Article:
Yesterday Governor Jack Dalrymple announced that he would be calling state lawmakers back to Bismarck for a special session to run from August 2-4.
This move has prompted a lot of criticism of Republican handling of budget issues, some of it fair and some of it not so fair. One consistent talking point I’ve heard is that the state might not be in this spot had lawmakers not reformed the oil tax code during the 2015 session.
Where did that talking point come from? Democrats, it seems. In a column published in the state’s newspapers a couple of weeks ago Senator Mac Schneider and Rep. Kenton Onstad – the Senate and House Minority Leaders, respectively – claimed that the changes to the oil extraction tax pushed through by lawmakers was costing the state big (emphasis mine):
In the 2013 tax year alone, the effect of corporate and personal income tax reductions was more than half a billion dollars compared to the pre-2009 rates. The oil extraction tax cut, ramrodded through the 2015 Legislature in a matter of days during the close of the session, now is costing the state an estimated $11 million per month.
If this were a true statement it would certainly reflect poorly on Republicans. The problem is it’s an inaccurate statement. And not just a little bit inaccurate. It’s wildly inaccurate.
Nor is that statement a matter of opinion based on different ideologies or philosophies. It’s a matter of mathematics.
[mks_pullquote align=”right” width=”300″ size=”24″ bg_color=”#ffffff” txt_color=”#000000″]Not only does this chart show that the tax reform “ramrodded through the 2015 Legislature” is not “costing the state an estimated $11 million” as Schneider and Onstad claimed, but it has actually boosted oil extraction tax collections through the May production month by more than a million dollars per day.[/mks_pullquote]
First, let’s review what the Legislature did to the extraction tax. This is complicated because, let’s face it, the old tax was downright byzantine.
With HB1476, which took effect in December, lawmakers eliminated an exemption from the 6.5 percent oil extraction tax rate which kicked in when oil prices went below a certain per-barrel price (around $52 per barrel). Under current law oil companies pay the oil extraction tax no matter what the price of oil is. Under the old law they didn’t pay it when oil prices hit the trigger point, and the exemption stayed in place until prices were above the trigger price for five consecutive months.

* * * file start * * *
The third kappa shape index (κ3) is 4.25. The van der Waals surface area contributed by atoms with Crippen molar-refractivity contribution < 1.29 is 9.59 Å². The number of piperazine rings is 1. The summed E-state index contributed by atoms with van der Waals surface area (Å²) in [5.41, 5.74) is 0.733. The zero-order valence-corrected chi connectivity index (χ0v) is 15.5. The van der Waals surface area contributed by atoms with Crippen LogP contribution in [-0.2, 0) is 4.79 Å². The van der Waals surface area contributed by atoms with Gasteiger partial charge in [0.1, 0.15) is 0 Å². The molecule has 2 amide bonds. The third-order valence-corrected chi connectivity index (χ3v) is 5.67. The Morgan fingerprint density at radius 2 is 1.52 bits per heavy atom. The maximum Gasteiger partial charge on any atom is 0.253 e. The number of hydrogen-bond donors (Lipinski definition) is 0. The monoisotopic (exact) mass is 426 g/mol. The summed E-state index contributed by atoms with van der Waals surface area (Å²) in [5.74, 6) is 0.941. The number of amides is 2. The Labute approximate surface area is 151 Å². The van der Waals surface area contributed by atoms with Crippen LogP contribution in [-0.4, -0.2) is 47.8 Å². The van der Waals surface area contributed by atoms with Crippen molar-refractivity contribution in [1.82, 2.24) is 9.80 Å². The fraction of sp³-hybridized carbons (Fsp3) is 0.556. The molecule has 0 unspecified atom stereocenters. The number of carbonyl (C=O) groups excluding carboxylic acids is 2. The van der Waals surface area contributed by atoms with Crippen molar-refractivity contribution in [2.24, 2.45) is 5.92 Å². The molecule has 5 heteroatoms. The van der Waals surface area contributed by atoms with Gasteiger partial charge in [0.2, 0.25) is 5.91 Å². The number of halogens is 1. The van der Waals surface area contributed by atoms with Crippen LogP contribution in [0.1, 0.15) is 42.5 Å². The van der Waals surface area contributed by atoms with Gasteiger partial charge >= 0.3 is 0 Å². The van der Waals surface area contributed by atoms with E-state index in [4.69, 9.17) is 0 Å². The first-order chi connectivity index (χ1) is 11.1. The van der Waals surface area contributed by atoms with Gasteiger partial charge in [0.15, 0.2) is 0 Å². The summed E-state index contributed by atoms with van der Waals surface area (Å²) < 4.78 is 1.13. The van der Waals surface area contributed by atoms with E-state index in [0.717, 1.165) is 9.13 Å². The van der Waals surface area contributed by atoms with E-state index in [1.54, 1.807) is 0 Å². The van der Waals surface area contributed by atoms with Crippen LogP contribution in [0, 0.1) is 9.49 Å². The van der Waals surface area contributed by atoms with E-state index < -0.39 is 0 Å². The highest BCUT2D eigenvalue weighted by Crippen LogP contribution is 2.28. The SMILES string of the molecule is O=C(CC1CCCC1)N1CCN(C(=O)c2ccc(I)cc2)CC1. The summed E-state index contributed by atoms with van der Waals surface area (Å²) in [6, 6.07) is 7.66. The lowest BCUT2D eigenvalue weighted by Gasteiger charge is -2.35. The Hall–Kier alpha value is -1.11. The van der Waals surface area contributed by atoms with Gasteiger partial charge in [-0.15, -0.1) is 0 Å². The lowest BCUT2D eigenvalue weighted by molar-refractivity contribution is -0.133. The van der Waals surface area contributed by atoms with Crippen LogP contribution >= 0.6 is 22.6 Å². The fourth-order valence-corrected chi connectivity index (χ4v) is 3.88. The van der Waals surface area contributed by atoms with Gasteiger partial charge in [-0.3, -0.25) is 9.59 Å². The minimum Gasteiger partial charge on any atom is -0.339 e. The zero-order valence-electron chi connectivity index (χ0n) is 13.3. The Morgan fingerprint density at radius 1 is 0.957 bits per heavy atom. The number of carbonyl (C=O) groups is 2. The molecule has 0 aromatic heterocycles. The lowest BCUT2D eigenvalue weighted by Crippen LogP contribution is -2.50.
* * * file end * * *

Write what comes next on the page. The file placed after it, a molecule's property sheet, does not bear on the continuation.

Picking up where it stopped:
In exchange for getting rid of that exemption lawmakers lowered the top oil rates. Under current law if the price of oil is above $90 per barrel for three months the top tax rate for the combined oil production and extraction rates is 11 percent down from 11.5 percent under the previous code (the production tax is 5 percent). If the price of oil is below $90 per barrel for three months the tax is 10 percent.
So how has this worked out for oil tax collections so far in 2016?
To get the facts I contacted Tax Commissioner Ryan Rauschenberger this morning and he provided me with a spreadsheet (see below) showing oil extraction tax collections for each month of the current year. Note that there is a lag in the numbers. For instance, taxes for oil produced in January are collected in February and distributed in March. Because of this the last month for which data is available is May.
Based on those numbers I put together a chart showing actual extraction tax collections versus what would have happened had the old tax code been in place. Not only does this chart show that the tax reform “ramrodded through the 2015 Legislature” is not “costing the state an estimated $11 million” as Schneider and Onstad claimed, but it has actually boosted oil extraction tax collections through the May production month by more than a million dollars per day.
Or about $37 million more in revenue per month on average:
Here’s a comparison of cumulative extraction tax revenues through May of 2016. The state has collected so far this year collected over $187 million more in revenues than it would have under the oil tax code:
Why is the state collecting so much more revenue after the reforms? Because oil prices would have been below the trigger if North Dakota Democrats had gotten their way, and the state would have had hundreds of millions of dollars of additional revenue shortfalls.
Rauschenberger told me that oil companies are currently paying an effective extraction/production tax rate of about 9.8 percent (there are still some old stripper well exemptions in place), but under the old oil tax code they would have been paying an effective rate of about 6.1 percent from December, when oil prices would have invoked the trigger, to present.
That’s a significant difference, and a big reason why Republicans pushed through this reform over objections from short-sighted Democrats. The trigger exemption made the oil tax code wildly unpredictable both in terms of tax burdens for the industry and tax collections for the state. Getting rid of the extraction tax exemption removed the uncertainty, and because it represented a big increase in taxation from the previous status quo, it only made sense to give the industry lower tax rates overall.
In the short term this has meant more revenue stability for the state, as the numbers above prove, while in the long term the industry gets slightly lower taxation when oil prices are high.
That sounds like a win-win. No wonder Democrats have to mislead the public about the oil tax reform to make it seem sinister.
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